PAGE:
Organizational learning refers to an organization’s ability to improve itself by gaining experiences, transforming those experiences into knowledge, and transferring back the knowledges to itself (Valamis 2019). On the other hand, a learning organization is an organization which is highly skilled in creating, acquiring, and transferring knowledge, and at adopting itself to apply the newly gained knowledge. To facilitate learning, organizations must provide three key elements – a supportive learning environment, a concrete learning processes and practices, and a leadership that enforces learning (Garvin, Edmonson, and Gino 2008). This article will focus on the leadership element and how leaders influence organizational learning.
Leaders are in a crucial position in driving organizational learning because of the nature of their position, legitimate authority, and decision-making powers. Due to these factors, it is imperative for a leader to have the right attributes and a transformational leadership style is considered to be an important ingredient (Rijal 2016). Transformational leaders provide motivation and inspiration through open and clear communication, promoting experimentation, and driving change which then results in new insights and learnings for the organization (Mutahar, Rasli, and Al-Ghazali 2015).
Example: Elon Musk: Tesla and SpaceX
Elon Musk’s leadership style can be categorized as transformational (Boogaard n.d). His two companies, Tesla and SpaceX at the forefront of technological evolution in electric automobile and space exploration respectively. And Elon Musk is at the helm of both companies, providing critical leadership figure. With his personality, vision, and focus, both companies remain competitive and successful despite the massive challenges they faced. He work ethics permeate into his subordinates, which eventually translates into organizational success.
Elon Musk is known for tacking global problems through his companies, such as in transportation (Tesla, Boring Company), space exploration (SpaceX), financial industry (PayPal), energy (Solar City), health (Neuralink) and artificial intelligence (OpenAI) among others. These are in addition to internal problems his organizations face. Whenever there is one, Elon has been known to be always present right there and then (Marsh 2019). During the troubled Tesla Model 3 production ramp-up in 2018, Elon Musk was said to have slept in the Tesla factory as “he wanted to suffer more than any other employee during the production hell” (Matousek 2018). His leadership and work ethic is what inspires the rest of his employees to push through challenges.
When Elon was a young boy, he was reading two books a day, and his success can somewhat be attributed for his fervour and hunger for new learnings. He is known for quizzing the engineers for hours just to absorb their knowledge. One of the SpaceX aerospace consultant, Jim Cantrell told Business Insider that Elon Musk literally taught himself rocket science through textbooks and conversations with aerospace expects (Feloni 2014). His exploits at SpaceX also demonstrated his ability to continually adapt and apply new learnings. The first three launches of SpaceX failed, and Elon took that as an opportunity for learning and to innovate. With the company’s mission to “send people to Mars by 2024”, SpaceX is continually trying, failing, and learning, and trying again, incorporating new insight and experiences.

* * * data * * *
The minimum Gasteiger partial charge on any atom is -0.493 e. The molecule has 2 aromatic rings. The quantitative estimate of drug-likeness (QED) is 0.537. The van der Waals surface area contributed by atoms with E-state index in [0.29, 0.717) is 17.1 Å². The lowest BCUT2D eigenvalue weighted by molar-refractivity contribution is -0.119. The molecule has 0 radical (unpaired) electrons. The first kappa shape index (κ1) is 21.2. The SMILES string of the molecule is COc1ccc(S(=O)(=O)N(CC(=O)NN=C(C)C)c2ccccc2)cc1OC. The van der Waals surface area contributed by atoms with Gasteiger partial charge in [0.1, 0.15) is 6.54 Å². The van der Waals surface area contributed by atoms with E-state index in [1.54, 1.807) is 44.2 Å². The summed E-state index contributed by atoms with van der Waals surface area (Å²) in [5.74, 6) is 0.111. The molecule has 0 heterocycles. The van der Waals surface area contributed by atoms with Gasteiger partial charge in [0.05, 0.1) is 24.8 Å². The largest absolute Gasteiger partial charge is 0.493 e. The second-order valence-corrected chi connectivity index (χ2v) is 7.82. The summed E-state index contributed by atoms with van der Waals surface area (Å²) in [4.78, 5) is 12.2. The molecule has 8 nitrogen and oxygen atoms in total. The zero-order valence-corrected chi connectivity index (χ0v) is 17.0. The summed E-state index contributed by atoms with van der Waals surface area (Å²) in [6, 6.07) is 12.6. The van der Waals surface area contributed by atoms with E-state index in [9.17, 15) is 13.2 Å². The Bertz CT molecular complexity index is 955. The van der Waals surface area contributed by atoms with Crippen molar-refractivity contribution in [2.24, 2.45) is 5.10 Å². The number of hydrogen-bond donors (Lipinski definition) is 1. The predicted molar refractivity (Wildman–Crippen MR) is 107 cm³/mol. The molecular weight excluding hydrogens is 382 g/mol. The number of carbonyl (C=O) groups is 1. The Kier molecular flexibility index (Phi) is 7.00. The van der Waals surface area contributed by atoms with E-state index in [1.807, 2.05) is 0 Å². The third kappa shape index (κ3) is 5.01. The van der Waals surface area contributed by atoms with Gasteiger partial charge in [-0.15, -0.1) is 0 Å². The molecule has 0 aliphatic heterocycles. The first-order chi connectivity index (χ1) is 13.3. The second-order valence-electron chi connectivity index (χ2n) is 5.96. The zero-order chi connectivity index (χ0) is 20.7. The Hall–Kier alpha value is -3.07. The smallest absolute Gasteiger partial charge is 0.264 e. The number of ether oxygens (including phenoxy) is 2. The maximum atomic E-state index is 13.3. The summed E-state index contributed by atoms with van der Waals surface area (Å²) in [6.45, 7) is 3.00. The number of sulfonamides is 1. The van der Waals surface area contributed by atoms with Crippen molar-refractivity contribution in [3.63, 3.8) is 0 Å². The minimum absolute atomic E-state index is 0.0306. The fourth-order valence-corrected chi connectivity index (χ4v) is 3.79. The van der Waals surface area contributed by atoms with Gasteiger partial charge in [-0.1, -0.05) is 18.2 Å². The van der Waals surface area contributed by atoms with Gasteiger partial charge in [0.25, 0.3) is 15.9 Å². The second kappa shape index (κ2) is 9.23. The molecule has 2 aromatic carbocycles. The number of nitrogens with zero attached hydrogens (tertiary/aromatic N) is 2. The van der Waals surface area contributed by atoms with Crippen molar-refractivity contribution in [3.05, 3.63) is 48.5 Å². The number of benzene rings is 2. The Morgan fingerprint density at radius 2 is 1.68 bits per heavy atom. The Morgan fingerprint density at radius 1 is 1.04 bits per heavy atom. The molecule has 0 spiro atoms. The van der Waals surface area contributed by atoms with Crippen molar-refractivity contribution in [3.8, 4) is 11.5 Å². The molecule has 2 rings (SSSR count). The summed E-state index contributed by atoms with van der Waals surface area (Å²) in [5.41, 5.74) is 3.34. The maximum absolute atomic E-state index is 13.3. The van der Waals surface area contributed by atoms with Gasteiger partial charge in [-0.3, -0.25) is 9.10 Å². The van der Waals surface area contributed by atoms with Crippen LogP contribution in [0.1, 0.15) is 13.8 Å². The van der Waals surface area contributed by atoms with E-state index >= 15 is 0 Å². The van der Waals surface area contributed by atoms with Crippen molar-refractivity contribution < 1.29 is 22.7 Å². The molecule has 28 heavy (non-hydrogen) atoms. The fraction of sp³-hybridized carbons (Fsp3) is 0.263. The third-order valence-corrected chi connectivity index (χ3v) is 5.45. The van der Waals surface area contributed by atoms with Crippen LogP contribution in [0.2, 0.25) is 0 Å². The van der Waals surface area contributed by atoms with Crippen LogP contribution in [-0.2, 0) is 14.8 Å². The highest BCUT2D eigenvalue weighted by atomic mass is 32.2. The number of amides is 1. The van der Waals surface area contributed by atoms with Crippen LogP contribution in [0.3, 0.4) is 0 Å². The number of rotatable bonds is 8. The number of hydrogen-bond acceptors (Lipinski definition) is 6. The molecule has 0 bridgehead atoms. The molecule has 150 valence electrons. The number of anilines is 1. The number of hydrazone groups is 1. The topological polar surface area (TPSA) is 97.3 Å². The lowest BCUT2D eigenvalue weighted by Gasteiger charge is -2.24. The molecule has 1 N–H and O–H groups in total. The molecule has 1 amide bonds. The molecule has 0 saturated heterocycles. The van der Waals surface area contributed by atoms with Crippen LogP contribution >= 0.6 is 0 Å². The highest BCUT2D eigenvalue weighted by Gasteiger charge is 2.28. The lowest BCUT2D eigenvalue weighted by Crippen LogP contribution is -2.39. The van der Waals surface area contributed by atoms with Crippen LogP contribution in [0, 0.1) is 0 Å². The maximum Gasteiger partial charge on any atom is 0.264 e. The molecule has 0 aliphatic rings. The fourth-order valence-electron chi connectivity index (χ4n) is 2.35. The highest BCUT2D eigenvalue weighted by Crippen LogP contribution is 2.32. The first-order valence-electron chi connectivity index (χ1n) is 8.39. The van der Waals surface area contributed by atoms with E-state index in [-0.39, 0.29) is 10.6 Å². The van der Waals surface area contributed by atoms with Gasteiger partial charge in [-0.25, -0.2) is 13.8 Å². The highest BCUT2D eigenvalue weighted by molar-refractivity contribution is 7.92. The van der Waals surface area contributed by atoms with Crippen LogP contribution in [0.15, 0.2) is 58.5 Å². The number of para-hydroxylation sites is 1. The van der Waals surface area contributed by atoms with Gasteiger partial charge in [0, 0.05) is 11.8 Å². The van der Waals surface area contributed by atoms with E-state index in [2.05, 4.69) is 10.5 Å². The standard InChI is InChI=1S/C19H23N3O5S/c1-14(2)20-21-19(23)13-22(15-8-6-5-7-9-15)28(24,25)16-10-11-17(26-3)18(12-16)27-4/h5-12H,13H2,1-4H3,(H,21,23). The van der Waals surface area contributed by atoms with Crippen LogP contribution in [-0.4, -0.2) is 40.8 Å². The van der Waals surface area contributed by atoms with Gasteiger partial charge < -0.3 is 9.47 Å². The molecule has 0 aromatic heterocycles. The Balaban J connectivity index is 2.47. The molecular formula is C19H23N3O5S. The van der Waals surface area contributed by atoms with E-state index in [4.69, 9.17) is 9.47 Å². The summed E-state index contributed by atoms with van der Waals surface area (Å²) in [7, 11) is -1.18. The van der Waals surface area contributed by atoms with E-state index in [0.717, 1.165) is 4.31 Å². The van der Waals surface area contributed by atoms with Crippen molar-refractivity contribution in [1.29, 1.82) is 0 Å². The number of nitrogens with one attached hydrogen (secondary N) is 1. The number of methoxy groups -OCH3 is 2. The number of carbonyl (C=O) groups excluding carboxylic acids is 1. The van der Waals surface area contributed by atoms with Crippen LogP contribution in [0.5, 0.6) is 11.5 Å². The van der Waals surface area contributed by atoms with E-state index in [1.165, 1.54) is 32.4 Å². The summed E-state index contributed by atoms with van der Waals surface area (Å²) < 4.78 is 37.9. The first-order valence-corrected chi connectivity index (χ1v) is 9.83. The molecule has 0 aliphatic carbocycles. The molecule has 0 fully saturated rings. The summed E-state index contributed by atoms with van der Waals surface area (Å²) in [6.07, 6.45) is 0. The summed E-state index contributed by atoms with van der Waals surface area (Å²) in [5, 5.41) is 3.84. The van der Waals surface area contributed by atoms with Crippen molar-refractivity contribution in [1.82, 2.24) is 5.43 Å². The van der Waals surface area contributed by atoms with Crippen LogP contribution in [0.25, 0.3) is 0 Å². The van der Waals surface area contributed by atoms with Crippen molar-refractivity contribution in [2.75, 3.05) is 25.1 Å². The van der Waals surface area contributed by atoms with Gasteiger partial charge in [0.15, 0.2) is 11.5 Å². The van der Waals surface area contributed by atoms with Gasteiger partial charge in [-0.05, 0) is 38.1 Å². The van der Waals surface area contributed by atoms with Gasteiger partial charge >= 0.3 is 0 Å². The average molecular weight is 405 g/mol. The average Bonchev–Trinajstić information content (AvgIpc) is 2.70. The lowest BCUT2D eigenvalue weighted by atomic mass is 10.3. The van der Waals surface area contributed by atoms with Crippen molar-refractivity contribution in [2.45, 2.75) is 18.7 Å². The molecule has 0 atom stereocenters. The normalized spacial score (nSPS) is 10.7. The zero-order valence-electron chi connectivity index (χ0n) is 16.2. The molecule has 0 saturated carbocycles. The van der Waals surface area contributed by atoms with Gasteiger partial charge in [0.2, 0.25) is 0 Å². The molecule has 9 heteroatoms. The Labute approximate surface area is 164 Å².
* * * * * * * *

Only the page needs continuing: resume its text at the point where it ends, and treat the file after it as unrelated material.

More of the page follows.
Elon is considered to be a “T-shaped” leader, where he has an in-depth knowledge in one field (in this case, business) and substantial amount in other, sometimes non-related disciplines. This enabled him to tackle problems in one area using his expertise, but also apply different, creative, and innovative approaches using knowledge from other fields (Silvestre 2018). Elon Musk also acknowledge that accepting feedback is a another way to improve. He usually invites people to provide him some feedback, and encourages his team to do the same (Marsh 2019).
In today’s rapidly changing business landscape, organizations’ survival largely depends on how well they can adapt to change which stems from how well they can learn, and incorporate the new knowledge onto their business. Corporate leadership clearly influences the organizations’ attitude towards learning, as demonstrated by Elon Musk. By being a role model and building the same learning culture in his companies, the employees are continually learning, improving, and honing their skills which ultimately translates into competitive edge and innovation.
Personally, I believe that it is no longer enough to be an expert in “just” one area if we are to survive in the current environment. We all need to develop “T-shape” skills where we have our core expertise but also have ample knowledge in other areas, a mixed breed of expert and generalist. For example, IT people are no longer expected to just tinker with their IT equipment and remain business-as-usual day-in and day-out, they are now expected to contribute to strategic business objectives, which may involve skills in accounting and finance, operations, project management, sales and marketing, and etc. Look at some of famous business leaders of today: Elon Musk, Bill Gates, Steve Jobs, Jeff Bezos, Reed Hastings, Larry Page, Mark Zuckerberg – they are all both technical and business savvy.
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